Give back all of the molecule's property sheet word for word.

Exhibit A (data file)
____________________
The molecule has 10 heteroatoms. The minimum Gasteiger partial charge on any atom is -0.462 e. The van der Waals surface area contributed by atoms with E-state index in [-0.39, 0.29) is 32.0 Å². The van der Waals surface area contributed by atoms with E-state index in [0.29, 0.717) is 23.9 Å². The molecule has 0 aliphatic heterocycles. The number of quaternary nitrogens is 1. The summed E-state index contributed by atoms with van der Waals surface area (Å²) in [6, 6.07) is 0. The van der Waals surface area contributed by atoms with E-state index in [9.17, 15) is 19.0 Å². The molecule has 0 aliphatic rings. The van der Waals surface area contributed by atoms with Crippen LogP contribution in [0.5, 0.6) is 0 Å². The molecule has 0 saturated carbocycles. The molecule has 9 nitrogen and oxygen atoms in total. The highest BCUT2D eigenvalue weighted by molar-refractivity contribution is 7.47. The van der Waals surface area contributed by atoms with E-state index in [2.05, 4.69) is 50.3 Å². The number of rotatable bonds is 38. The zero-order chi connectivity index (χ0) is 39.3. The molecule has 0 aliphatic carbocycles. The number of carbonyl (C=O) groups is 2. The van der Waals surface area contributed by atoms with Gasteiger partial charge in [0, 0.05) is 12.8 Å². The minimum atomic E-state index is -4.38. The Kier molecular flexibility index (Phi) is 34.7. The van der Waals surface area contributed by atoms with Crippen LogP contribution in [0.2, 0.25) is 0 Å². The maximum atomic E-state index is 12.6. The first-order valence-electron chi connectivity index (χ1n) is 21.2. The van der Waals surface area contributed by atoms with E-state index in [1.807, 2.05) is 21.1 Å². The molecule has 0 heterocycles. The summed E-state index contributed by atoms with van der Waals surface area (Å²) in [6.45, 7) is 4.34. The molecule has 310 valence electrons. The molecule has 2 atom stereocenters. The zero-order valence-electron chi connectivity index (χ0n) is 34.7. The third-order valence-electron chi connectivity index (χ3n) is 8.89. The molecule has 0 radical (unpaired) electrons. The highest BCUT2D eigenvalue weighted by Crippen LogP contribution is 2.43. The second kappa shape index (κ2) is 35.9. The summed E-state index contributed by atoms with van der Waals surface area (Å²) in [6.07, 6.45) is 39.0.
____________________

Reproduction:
The molecule has 10 heteroatoms. The minimum Gasteiger partial charge on any atom is -0.462 e. The van der Waals surface area contributed by atoms with E-state index in [-0.39, 0.29) is 32.0 Å². The van der Waals surface area contributed by atoms with E-state index in [0.29, 0.717) is 23.9 Å². The molecule has 0 aliphatic heterocycles. The number of quaternary nitrogens is 1. The summed E-state index contributed by atoms with van der Waals surface area (Å²) in [6, 6.07) is 0. The van der Waals surface area contributed by atoms with E-state index in [9.17, 15) is 19.0 Å². The molecule has 0 aliphatic rings. The van der Waals surface area contributed by atoms with Crippen LogP contribution in [0.5, 0.6) is 0 Å². The molecule has 0 saturated carbocycles. The molecule has 9 nitrogen and oxygen atoms in total. The highest BCUT2D eigenvalue weighted by molar-refractivity contribution is 7.47. The van der Waals surface area contributed by atoms with E-state index in [2.05, 4.69) is 50.3 Å². The number of rotatable bonds is 38. The zero-order chi connectivity index (χ0) is 39.3. The molecule has 0 aliphatic carbocycles. The number of carbonyl (C=O) groups is 2. The van der Waals surface area contributed by atoms with Gasteiger partial charge in [0, 0.05) is 12.8 Å². The minimum atomic E-state index is -4.38. The Kier molecular flexibility index (Phi) is 34.7. The van der Waals surface area contributed by atoms with Crippen LogP contribution in [0.2, 0.25) is 0 Å². The maximum atomic E-state index is 12.6. The first-order valence-electron chi connectivity index (χ1n) is 21.2. The van der Waals surface area contributed by atoms with E-state index in [1.807, 2.05) is 21.1 Å². The molecule has 0 heterocycles. The summed E-state index contributed by atoms with van der Waals surface area (Å²) in [6.45, 7) is 4.34. The molecule has 310 valence electrons. The molecule has 2 atom stereocenters. The zero-order valence-electron chi connectivity index (χ0n) is 34.7. The third-order valence-electron chi connectivity index (χ3n) is 8.89. The molecule has 0 radical (unpaired) electrons. The highest BCUT2D eigenvalue weighted by Crippen LogP contribution is 2.43. The second kappa shape index (κ2) is 35.9. The summed E-state index contributed by atoms with van der Waals surface area (Å²) in [6.07, 6.45) is 39.0.